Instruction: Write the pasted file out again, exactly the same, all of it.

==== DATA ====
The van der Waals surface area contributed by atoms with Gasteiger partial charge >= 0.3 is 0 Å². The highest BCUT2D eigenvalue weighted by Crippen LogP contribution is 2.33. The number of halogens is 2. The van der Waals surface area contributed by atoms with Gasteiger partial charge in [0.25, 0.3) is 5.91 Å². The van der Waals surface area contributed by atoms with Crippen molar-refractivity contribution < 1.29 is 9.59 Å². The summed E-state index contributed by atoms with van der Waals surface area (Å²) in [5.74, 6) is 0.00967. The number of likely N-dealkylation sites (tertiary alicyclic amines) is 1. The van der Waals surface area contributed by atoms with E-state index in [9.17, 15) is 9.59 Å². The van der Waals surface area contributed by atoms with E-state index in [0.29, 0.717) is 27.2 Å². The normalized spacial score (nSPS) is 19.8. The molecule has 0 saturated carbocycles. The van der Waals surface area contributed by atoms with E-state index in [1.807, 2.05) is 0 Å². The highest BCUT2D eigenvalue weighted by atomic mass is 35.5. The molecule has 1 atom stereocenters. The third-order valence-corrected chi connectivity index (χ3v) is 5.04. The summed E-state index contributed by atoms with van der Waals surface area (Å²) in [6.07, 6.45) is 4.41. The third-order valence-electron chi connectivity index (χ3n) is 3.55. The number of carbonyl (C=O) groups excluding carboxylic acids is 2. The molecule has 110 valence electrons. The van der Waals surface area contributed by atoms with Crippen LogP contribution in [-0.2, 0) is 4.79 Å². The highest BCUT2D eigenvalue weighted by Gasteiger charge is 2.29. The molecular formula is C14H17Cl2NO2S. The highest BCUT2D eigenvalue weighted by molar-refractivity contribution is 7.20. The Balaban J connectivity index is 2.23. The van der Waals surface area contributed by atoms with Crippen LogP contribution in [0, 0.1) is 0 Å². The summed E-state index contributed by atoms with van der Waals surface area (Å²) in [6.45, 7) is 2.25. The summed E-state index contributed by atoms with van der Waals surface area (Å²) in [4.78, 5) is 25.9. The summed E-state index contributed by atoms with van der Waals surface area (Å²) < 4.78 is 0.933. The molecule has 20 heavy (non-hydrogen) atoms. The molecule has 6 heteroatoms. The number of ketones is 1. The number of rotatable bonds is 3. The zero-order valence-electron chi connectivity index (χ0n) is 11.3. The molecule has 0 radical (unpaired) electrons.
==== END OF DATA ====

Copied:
The van der Waals surface area contributed by atoms with Gasteiger partial charge >= 0.3 is 0 Å². The highest BCUT2D eigenvalue weighted by Crippen LogP contribution is 2.33. The number of halogens is 2. The van der Waals surface area contributed by atoms with Gasteiger partial charge in [0.25, 0.3) is 5.91 Å². The van der Waals surface area contributed by atoms with Crippen molar-refractivity contribution < 1.29 is 9.59 Å². The summed E-state index contributed by atoms with van der Waals surface area (Å²) in [5.74, 6) is 0.00967. The number of likely N-dealkylation sites (tertiary alicyclic amines) is 1. The van der Waals surface area contributed by atoms with E-state index in [9.17, 15) is 9.59 Å². The van der Waals surface area contributed by atoms with E-state index in [0.29, 0.717) is 27.2 Å². The normalized spacial score (nSPS) is 19.8. The molecule has 0 saturated carbocycles. The van der Waals surface area contributed by atoms with E-state index in [1.807, 2.05) is 0 Å². The highest BCUT2D eigenvalue weighted by atomic mass is 35.5. The molecule has 1 atom stereocenters. The third-order valence-corrected chi connectivity index (χ3v) is 5.04. The summed E-state index contributed by atoms with van der Waals surface area (Å²) in [6.07, 6.45) is 4.41. The third-order valence-electron chi connectivity index (χ3n) is 3.55. The number of carbonyl (C=O) groups excluding carboxylic acids is 2. The molecule has 110 valence electrons. The van der Waals surface area contributed by atoms with Crippen LogP contribution in [-0.2, 0) is 4.79 Å². The highest BCUT2D eigenvalue weighted by Gasteiger charge is 2.29. The molecular formula is C14H17Cl2NO2S. The highest BCUT2D eigenvalue weighted by molar-refractivity contribution is 7.20. The Balaban J connectivity index is 2.23. The van der Waals surface area contributed by atoms with Crippen LogP contribution in [0, 0.1) is 0 Å². The summed E-state index contributed by atoms with van der Waals surface area (Å²) in [6.45, 7) is 2.25. The summed E-state index contributed by atoms with van der Waals surface area (Å²) in [4.78, 5) is 25.9. The summed E-state index contributed by atoms with van der Waals surface area (Å²) < 4.78 is 0.933. The molecule has 20 heavy (non-hydrogen) atoms. The molecule has 6 heteroatoms. The number of ketones is 1. The number of rotatable bonds is 3. The zero-order valence-electron chi connectivity index (χ0n) is 11.3. The molecule has 0 radical (unpaired) electrons.